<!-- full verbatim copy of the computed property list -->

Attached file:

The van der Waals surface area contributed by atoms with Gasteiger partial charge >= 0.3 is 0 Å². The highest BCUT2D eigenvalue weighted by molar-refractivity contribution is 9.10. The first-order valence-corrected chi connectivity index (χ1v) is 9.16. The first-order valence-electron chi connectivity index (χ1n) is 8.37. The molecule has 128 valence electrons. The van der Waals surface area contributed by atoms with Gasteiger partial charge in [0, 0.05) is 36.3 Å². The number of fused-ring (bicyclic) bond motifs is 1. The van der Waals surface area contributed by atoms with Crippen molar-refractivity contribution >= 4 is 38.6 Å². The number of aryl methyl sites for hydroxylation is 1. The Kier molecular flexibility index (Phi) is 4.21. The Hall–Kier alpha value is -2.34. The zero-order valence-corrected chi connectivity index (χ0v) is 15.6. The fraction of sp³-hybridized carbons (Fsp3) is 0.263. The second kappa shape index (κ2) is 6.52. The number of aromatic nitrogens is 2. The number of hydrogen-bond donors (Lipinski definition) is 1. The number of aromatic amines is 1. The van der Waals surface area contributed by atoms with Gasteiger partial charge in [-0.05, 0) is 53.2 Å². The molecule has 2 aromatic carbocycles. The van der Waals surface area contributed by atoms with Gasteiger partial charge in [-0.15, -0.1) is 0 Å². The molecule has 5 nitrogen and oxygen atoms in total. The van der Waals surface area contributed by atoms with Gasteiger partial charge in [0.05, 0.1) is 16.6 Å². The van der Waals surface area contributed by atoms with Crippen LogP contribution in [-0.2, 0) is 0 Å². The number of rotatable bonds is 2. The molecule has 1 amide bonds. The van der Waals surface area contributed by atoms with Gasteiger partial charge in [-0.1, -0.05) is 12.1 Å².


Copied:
The van der Waals surface area contributed by atoms with Gasteiger partial charge >= 0.3 is 0 Å². The highest BCUT2D eigenvalue weighted by molar-refractivity contribution is 9.10. The first-order valence-corrected chi connectivity index (χ1v) is 9.16. The first-order valence-electron chi connectivity index (χ1n) is 8.37. The molecule has 128 valence electrons. The van der Waals surface area contributed by atoms with Gasteiger partial charge in [0, 0.05) is 36.3 Å². The number of fused-ring (bicyclic) bond motifs is 1. The van der Waals surface area contributed by atoms with Crippen molar-refractivity contribution >= 4 is 38.6 Å². The number of aryl methyl sites for hydroxylation is 1. The Kier molecular flexibility index (Phi) is 4.21. The Hall–Kier alpha value is -2.34. The zero-order valence-corrected chi connectivity index (χ0v) is 15.6. The fraction of sp³-hybridized carbons (Fsp3) is 0.263. The second kappa shape index (κ2) is 6.52. The number of aromatic nitrogens is 2. The number of hydrogen-bond donors (Lipinski definition) is 1. The number of aromatic amines is 1. The van der Waals surface area contributed by atoms with Gasteiger partial charge in [-0.05, 0) is 53.2 Å². The molecule has 2 aromatic carbocycles. The van der Waals surface area contributed by atoms with Gasteiger partial charge in [-0.15, -0.1) is 0 Å². The molecule has 5 nitrogen and oxygen atoms in total. The van der Waals surface area contributed by atoms with Gasteiger partial charge in [0.05, 0.1) is 16.6 Å². The van der Waals surface area contributed by atoms with Crippen LogP contribution in [-0.2, 0) is 0 Å². The number of rotatable bonds is 2. The molecule has 1 amide bonds. The van der Waals surface area contributed by atoms with Gasteiger partial charge in [-0.1, -0.05) is 12.1 Å².